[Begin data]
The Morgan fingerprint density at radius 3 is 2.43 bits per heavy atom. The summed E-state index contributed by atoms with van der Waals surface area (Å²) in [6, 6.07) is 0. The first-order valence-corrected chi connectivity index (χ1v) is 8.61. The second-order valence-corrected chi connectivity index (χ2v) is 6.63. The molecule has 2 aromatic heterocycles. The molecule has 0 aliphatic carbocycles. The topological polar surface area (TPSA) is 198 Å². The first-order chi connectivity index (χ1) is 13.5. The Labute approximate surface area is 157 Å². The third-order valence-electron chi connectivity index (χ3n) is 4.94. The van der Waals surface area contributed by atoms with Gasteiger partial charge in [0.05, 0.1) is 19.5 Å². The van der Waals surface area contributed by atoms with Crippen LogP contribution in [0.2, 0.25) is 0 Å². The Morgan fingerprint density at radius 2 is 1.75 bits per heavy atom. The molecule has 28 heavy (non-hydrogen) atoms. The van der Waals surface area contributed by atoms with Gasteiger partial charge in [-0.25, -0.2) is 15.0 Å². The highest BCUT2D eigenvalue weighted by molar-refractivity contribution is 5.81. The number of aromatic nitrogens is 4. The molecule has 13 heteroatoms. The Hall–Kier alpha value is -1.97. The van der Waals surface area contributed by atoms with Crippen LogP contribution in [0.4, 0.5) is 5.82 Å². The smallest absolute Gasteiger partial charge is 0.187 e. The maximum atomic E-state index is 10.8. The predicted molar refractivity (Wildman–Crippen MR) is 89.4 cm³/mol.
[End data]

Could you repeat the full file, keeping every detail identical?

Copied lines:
The Morgan fingerprint density at radius 3 is 2.43 bits per heavy atom. The summed E-state index contributed by atoms with van der Waals surface area (Å²) in [6, 6.07) is 0. The first-order valence-corrected chi connectivity index (χ1v) is 8.61. The second-order valence-corrected chi connectivity index (χ2v) is 6.63. The molecule has 2 aromatic heterocycles. The molecule has 0 aliphatic carbocycles. The topological polar surface area (TPSA) is 198 Å². The first-order chi connectivity index (χ1) is 13.5. The Labute approximate surface area is 157 Å². The third-order valence-electron chi connectivity index (χ3n) is 4.94. The van der Waals surface area contributed by atoms with Gasteiger partial charge in [0.05, 0.1) is 19.5 Å². The van der Waals surface area contributed by atoms with Crippen LogP contribution in [0.2, 0.25) is 0 Å². The Morgan fingerprint density at radius 2 is 1.75 bits per heavy atom. The molecule has 28 heavy (non-hydrogen) atoms. The van der Waals surface area contributed by atoms with Gasteiger partial charge in [-0.25, -0.2) is 15.0 Å². The highest BCUT2D eigenvalue weighted by molar-refractivity contribution is 5.81. The number of aromatic nitrogens is 4. The molecule has 13 heteroatoms. The Hall–Kier alpha value is -1.97. The van der Waals surface area contributed by atoms with Crippen LogP contribution in [0.4, 0.5) is 5.82 Å². The smallest absolute Gasteiger partial charge is 0.187 e. The maximum atomic E-state index is 10.8. The predicted molar refractivity (Wildman–Crippen MR) is 89.4 cm³/mol.